One trademark of life at Yale is the pervasive and zealous competition among residential colleges. This rivalry is present on the IM fields, on the YHHAP Fast sign-up list and in the contest for the Sheffield Society House Prize.
Calhoun College may not be the fastest or the strongest (we are currently in 12th place in the Tyng Cup standings), but we have certainly been the luckiest residential college at Yale because since 2005 we have had Jonathan Holloway GRD ’95 as our master. Dr. J, as he is affectionately known, has been more than a master to Calhoun students; he has been our advocate, our biggest fan, our Crazy Uncle Johnny and our friend.
From my first day of college, when I walked into Calhoun and Master Holloway greeted me and 110 other freshmen by name, I could tell that Dr. J cared about Calhoun in a big way. Despite serving as Chair of the Department of African American Studies, Chair of the Council of Masters, and a professor of History, American Studies and African American Studies, Dr. J always has time for Calhoun students. I once sent him an email about a lack of hot water in Entryway A of Calhoun, to which he responded to in four minutes and 12 seconds.
Dr. J’s mastership has been defined by his belief that no problem is too small, and that we as Hounies are automatically deserving of his aid, respect and friendship. In his emails, Dr. J addresses us as “Beautiful Hounies” or “Most Awesome Ones” or “Most Populars, Best Lookings and Most Likely To Succeeds.” He never misses an opportunity to boost us up, reminding us that “Calhoun-Don’t-Lip-Synch-’Cause-It-Brings-It-Live-and-In-Color-All-the-Time.”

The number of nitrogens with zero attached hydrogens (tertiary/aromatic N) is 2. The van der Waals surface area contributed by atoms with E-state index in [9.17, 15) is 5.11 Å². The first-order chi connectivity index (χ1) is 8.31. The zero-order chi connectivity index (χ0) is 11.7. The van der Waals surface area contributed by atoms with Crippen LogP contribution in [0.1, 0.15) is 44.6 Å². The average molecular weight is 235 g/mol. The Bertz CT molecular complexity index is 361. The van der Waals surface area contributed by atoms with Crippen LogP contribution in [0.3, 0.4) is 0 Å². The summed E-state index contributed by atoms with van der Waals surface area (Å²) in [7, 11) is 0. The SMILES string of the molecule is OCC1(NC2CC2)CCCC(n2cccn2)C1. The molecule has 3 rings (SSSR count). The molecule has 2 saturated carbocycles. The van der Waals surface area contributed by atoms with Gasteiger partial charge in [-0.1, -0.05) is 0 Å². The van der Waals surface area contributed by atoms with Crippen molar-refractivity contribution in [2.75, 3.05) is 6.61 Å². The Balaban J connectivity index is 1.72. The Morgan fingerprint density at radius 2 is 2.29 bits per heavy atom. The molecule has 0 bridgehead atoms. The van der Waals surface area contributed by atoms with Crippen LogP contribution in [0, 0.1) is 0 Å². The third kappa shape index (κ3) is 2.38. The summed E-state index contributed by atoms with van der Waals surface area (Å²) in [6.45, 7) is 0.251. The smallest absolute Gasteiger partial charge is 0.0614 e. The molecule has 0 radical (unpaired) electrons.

This high opinion that Master Holloway holds of his students goes hand in hand with high expectations. When Calhoun students aren’t behaving at their best, Dr. J’s alter ego, “Crazy Uncle Johnny,” emerges. We are taught, through Uncle Johnny’s frustration with acts that don’t live up to the Calhoun spirit, that no one should be exempt from community standards. We are taught, through his response to our inevitable mistakes, that honesty turns blunders into growth. As Dr. J once wrote to us, “I value a community that values itself.”
And Master Holloway has certainly done his part to value his community. Not only does he hold us to the highest standards, he is also willing to step up to defend us and to take care of us. When a finals study break ran out of sushi too early, Dr. J vehemently apologized and hosted another the next day. When a lost Tamagotchi key chain was brought into the master’s office, Dr. J sent a Calhoun-wide email pleading for the owner to rescue it, “worried that some digital creature is about to go starving.” When fraternity pledges chanted, “No means yes” on Old Campus during my freshman year, Dr. J spoke out to the Calhoun community, reminding us that we needn’t ever accept indecency.
Over the course of Master Holloway’s term in Calhoun, several members of the college have passed away. It would be remiss to speak of Dr. J’s mastership without mentioning the attitude of compassion, empathy and support he and Calhoun Dean Leslie Woodard cultivated in the college during those difficult times. Though I did not personally know either Mandi Schwartz ’11 or Daniel Siegel ’11, I vividly remember Master Holloway’s touching tributes to their memories. In times of sadness, he has proven to be an emotional bedrock for the community.
When Dr. J steps down as master, he will leave big shoes to fill, particularly at the dining hall station where he cooked omelets that rivaled Chef Kenny’s. The Calhoun Mellon Forum will not be the same without his wife Aisling’s graceful facilitation and the courtyard will be strangely quiet without his children Emerson and Ellison’s laughter.
Though their presence will be sorely missed, the new master of Calhoun is a lucky individual. He or she will inherit a cohesive college community, one that knows the value of respect, responsibility and a really good study break. Following Dr. J’s example, Hounies will hold their new master to a mile-high standard and will support him or her on this adventure.
I have no doubt that the Calhoun Class of 2018 — though they may not bring the athletic prowess needed for us to get to 11th place in the Tyng rankings — will be taught by their Houn Sibs to exemplify Uncle Johnny’s principles of positive community. The Calhoun Class of 2014 will say goodbye to the college along with Master Holloway, confident that the gifts he gave us will continue to shape the community we leave behind.